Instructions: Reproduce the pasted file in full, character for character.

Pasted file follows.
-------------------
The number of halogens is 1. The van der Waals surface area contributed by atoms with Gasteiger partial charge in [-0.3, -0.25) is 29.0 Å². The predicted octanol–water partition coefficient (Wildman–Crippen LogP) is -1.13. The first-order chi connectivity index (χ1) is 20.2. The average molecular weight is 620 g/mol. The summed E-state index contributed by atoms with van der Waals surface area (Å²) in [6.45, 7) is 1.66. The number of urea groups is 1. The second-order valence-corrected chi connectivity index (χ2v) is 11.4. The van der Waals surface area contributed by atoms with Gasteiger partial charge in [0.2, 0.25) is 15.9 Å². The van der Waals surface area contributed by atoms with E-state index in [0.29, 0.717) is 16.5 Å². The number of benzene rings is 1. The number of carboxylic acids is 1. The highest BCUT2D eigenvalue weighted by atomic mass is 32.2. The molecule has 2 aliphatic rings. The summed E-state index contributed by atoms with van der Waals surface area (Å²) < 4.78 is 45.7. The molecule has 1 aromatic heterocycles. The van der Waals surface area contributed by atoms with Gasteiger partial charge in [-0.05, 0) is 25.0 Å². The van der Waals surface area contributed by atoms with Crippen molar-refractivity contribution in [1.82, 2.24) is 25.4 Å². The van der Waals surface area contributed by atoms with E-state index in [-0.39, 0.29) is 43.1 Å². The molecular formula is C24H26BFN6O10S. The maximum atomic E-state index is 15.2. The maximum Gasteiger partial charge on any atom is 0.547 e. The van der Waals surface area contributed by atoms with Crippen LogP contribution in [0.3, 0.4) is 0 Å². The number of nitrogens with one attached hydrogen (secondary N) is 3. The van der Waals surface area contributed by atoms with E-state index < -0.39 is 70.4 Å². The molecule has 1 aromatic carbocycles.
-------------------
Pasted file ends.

The number of halogens is 1. The van der Waals surface area contributed by atoms with Gasteiger partial charge in [-0.3, -0.25) is 29.0 Å². The predicted octanol–water partition coefficient (Wildman–Crippen LogP) is -1.13. The first-order chi connectivity index (χ1) is 20.2. The average molecular weight is 620 g/mol. The summed E-state index contributed by atoms with van der Waals surface area (Å²) in [6.45, 7) is 1.66. The number of urea groups is 1. The second-order valence-corrected chi connectivity index (χ2v) is 11.4. The van der Waals surface area contributed by atoms with Gasteiger partial charge in [0.2, 0.25) is 15.9 Å². The van der Waals surface area contributed by atoms with E-state index in [0.29, 0.717) is 16.5 Å². The number of benzene rings is 1. The number of carboxylic acids is 1. The highest BCUT2D eigenvalue weighted by atomic mass is 32.2. The molecule has 2 aliphatic rings. The summed E-state index contributed by atoms with van der Waals surface area (Å²) < 4.78 is 45.7. The molecule has 1 aromatic heterocycles. The van der Waals surface area contributed by atoms with Gasteiger partial charge in [-0.05, 0) is 25.0 Å². The van der Waals surface area contributed by atoms with Crippen molar-refractivity contribution in [1.82, 2.24) is 25.4 Å². The van der Waals surface area contributed by atoms with E-state index in [-0.39, 0.29) is 43.1 Å². The molecular formula is C24H26BFN6O10S. The maximum atomic E-state index is 15.2. The maximum Gasteiger partial charge on any atom is 0.547 e. The van der Waals surface area contributed by atoms with Crippen LogP contribution in [0.3, 0.4) is 0 Å². The number of nitrogens with one attached hydrogen (secondary N) is 3. The van der Waals surface area contributed by atoms with E-state index < -0.39 is 70.4 Å². The molecule has 1 aromatic carbocycles.